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Equivocation. Indecision. Hesitation. Rumination. Ambiguity. Intrigue. Secrecy. Prevarication. Evasion. These concepts encapsulate the two most important White House questions in 1940: what to do about the war in Europe and what to do about the presidential election. Both debates revolved around distinct dichotomies—between isolation and intervention in the foreign-policy realm and between running and retiring in domestic politics—but the forums and participants differed in significant ways. Regarding the European war, President Franklin D. Roosevelt balanced arguments in the press and among the public against deliberations within the government about whether and how to aid the Allies. The president’s decision to run for an unprecedented third term, though, unfolded privately while political insiders speculated about what FDR would do. The two processes intersected in important ways as Susan Dunn shows in her new book, 1940: FDR, Willkie, Lindbergh, Hitler.
Dunn begins with an anecdote describing Roosevelt’s trip to the polls to vote in Hyde Park, New York, in 1940, suggesting the story will be told from Roosevelt’s perspective. Later chapters shift and present the perspective of other major protagonists, namely Wendell Willkie and Charles A. Lindbergh Jr. What is the focus and contribution of the book, then? Although first consideration suggests the book will provide a comprehensive narrative of this pivotal election contest, 1940: FDR, Willkie, Lindbergh, Hitler does not do that. Too [End Page 705] little attention is granted to maneuverings within the Democratic Party by others seeking the nomination in 1940, namely the oftenmaligned and overlooked vice president, John Nance Garner. These machinations faded once Roosevelt gained the Democratic nomination, but they nonetheless deserve more description and analysis; the process by which FDR claimed the nomination in 1940 later became a significant point of criticism for conservative Democrats and Republicans as a subversion of democracy. Given Dunn’s argument about the role of the election in the preservation of democracy, these concerns require assessment.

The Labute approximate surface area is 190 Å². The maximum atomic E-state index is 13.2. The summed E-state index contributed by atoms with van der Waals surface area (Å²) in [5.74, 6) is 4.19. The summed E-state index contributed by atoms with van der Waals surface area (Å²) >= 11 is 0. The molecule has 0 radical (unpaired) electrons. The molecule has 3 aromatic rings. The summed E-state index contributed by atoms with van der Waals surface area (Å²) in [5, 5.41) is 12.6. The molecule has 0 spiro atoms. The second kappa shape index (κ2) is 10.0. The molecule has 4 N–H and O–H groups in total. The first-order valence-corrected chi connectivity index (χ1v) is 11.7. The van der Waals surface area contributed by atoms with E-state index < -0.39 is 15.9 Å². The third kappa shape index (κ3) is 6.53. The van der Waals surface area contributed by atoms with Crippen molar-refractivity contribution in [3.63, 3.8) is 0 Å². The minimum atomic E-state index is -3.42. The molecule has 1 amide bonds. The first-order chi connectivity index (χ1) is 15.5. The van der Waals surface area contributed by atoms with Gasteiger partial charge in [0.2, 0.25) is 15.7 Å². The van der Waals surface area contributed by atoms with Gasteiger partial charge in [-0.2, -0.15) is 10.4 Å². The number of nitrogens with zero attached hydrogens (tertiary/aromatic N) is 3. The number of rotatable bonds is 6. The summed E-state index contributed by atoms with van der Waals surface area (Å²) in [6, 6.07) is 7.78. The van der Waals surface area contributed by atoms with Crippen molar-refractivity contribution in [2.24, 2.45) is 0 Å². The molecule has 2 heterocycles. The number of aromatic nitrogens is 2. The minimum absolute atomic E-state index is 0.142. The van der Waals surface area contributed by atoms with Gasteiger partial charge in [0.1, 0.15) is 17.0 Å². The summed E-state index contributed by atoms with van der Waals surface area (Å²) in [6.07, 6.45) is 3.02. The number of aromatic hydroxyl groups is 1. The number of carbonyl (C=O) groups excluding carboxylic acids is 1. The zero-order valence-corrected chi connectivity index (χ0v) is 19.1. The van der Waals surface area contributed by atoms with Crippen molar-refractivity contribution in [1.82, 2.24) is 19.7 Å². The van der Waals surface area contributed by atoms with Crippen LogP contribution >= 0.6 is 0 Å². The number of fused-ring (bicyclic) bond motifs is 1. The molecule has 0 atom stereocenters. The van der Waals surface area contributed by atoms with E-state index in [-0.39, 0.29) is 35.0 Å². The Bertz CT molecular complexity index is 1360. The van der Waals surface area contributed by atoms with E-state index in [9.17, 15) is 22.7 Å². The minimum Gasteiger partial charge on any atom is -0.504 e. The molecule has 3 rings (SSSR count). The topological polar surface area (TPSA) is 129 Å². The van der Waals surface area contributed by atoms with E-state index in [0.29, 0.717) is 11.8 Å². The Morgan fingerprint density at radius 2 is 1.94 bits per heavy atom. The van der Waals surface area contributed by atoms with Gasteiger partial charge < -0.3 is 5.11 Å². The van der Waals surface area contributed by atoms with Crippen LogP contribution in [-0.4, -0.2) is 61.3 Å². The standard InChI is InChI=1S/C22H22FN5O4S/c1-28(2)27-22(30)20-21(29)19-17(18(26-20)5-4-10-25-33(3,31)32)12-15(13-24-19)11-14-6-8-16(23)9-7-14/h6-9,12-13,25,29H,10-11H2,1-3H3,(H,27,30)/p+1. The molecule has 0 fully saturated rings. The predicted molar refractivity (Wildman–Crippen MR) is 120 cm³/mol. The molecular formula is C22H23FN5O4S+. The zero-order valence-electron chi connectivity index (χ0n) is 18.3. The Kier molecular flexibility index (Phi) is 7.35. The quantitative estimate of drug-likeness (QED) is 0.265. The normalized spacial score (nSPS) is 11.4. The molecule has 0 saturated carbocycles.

After early chapters laying the foundation for Roosevelt’s decision to run for a third term and showing the worsening world conditions, Dunn takes readers through the nomination and election. Her parallel story is of the war, Hitler’s advancing control of Europe and Roosevelt’s creative efforts to aid the British. She captures the personalities and the backroom negotiations as well or better than any other scholar who has written about this era in American history. The most interesting chapters are those describing events after November 5, 1940, though. By linking the post-election relationship between Roosevelt and Willkie, whereby the defeated Republican publicly endorsed FDR’s foreign policies in 1941 with the story of their contest for the White House, Dunn highlights the real legacy of the election.
Featuring strong narratives and prodigious research in the secondary literature and readily available printed primary sources including newspapers, 1940: FDR, Willkie, Lindbergh, Hitler reads like a traditional work of political history. Some readers, though, will question aspects of the research strategy. Two questions, in particular, emerge: why was there so little archival research and why did the author use the Washington Post and not the Washington Star, which was the much more important paper of the two in the mid-twentieth century?
Dunn is more interested in telling her story and letting the evidence speak for itself than in engaging in historiographic debates or making bold analytical claims. She executes her plan with great skill, [End Page 706] and readers who want a thoughtful recounting of this perilous moment in U.S. political history will be rewarded. Readers who want evaluation and interpretation will be less satisfied because the book’s narrative structure impedes the presentation and development of a strong thesis. The book is not without argument. Indeed, in subtle but sophisticated fashion, Dunn offers a celebratory account of the triumph of American democracy, showing the importance of moderation and compromise to the successful functioning of politics in the country. Her book is required reading for political historians of modern America.